The common thought among CEOs and bosses is that workers are motivated solely by job perks and getting a paycheck. But in an era where 70% of workers are unhappy and disengaged, this notion is the farthest from the truth.
When it comes to leadership, there can be a fine line between balancing results with morale, and oftentimes, management professionals can make the mistake of laying down the you-are-lucky-to-have-a-job iron fist when it comes to motivating their teams.
Inc. contributor Les McKeown offers several key elements of good leadership and management that truly facilitate loyalty and retention at your company. He writes:
If resource-rich employers like Wynn Resorts and Berkshire Hathaway Inc. (No. 6 and No. 18 on the list of companies with the least loyal employees) can’t build loyalty in their workforce, what chance does the average, resource-constrained, small- and medium-sized business have?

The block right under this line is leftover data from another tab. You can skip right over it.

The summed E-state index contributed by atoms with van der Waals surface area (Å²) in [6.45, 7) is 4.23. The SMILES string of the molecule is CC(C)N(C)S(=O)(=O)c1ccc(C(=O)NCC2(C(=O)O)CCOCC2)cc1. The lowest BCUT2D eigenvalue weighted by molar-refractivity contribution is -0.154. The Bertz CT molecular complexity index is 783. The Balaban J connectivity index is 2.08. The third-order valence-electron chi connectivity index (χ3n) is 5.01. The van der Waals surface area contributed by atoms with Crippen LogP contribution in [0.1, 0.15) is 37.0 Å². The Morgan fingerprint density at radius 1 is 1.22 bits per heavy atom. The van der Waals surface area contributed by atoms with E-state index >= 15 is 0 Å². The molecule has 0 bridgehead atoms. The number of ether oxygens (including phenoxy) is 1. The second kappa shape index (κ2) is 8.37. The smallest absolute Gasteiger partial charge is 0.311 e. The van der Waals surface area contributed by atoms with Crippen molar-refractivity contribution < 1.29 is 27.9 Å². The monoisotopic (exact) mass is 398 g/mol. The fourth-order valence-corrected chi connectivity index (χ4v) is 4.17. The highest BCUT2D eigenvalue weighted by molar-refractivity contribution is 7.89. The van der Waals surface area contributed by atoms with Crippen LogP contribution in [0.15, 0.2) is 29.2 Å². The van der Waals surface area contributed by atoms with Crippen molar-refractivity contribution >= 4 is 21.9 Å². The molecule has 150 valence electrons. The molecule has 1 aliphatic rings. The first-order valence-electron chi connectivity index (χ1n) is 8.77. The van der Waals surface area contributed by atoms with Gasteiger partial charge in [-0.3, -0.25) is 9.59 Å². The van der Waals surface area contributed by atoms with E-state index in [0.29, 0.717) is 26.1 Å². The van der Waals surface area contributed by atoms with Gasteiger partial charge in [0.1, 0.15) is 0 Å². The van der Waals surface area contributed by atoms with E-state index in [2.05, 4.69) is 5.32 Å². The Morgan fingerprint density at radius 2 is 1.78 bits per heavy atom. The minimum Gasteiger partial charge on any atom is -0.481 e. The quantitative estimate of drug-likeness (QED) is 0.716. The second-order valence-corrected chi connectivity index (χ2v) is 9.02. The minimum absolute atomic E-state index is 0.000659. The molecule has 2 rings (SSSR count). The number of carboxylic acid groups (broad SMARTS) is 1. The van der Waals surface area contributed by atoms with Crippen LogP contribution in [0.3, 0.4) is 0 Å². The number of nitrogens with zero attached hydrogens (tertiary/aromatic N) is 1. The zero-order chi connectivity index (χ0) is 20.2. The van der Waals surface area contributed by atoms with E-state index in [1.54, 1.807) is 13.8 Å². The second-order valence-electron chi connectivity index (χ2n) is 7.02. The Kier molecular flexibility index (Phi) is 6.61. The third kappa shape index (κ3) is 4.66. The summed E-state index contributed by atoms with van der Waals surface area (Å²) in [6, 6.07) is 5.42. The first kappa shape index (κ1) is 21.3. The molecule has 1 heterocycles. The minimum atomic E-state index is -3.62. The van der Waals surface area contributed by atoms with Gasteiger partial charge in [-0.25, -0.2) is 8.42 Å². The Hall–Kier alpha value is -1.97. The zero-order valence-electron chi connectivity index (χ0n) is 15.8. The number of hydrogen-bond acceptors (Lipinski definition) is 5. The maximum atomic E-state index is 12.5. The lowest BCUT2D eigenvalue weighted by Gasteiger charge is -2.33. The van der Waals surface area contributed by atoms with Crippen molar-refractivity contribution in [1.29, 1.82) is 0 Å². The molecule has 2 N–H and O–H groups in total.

Well, the truth is, quite a lot. …
Despite the fact that most small business founder/owners feel that they are in a David and Goliath-like battle for talent with mega-employers, the reality is that great employees are all looking for an environment that any business, large or small can provide.
The CEO of Predictable Success, a business-growth consultancy, says there are four things awesome professionals look for in a great place to work—beyond the perks and salary—that will ensure they remain long-term assets to a company. These include open, simple and self-evident communication; consistency in interactions with peers and team members; opportunity to shine at what they do best; and nontoxic management.
These four things, along with, of course, a competitive wage and affordable health benefits, make for an environment where turnaround isn’t high but worker loyalty is.
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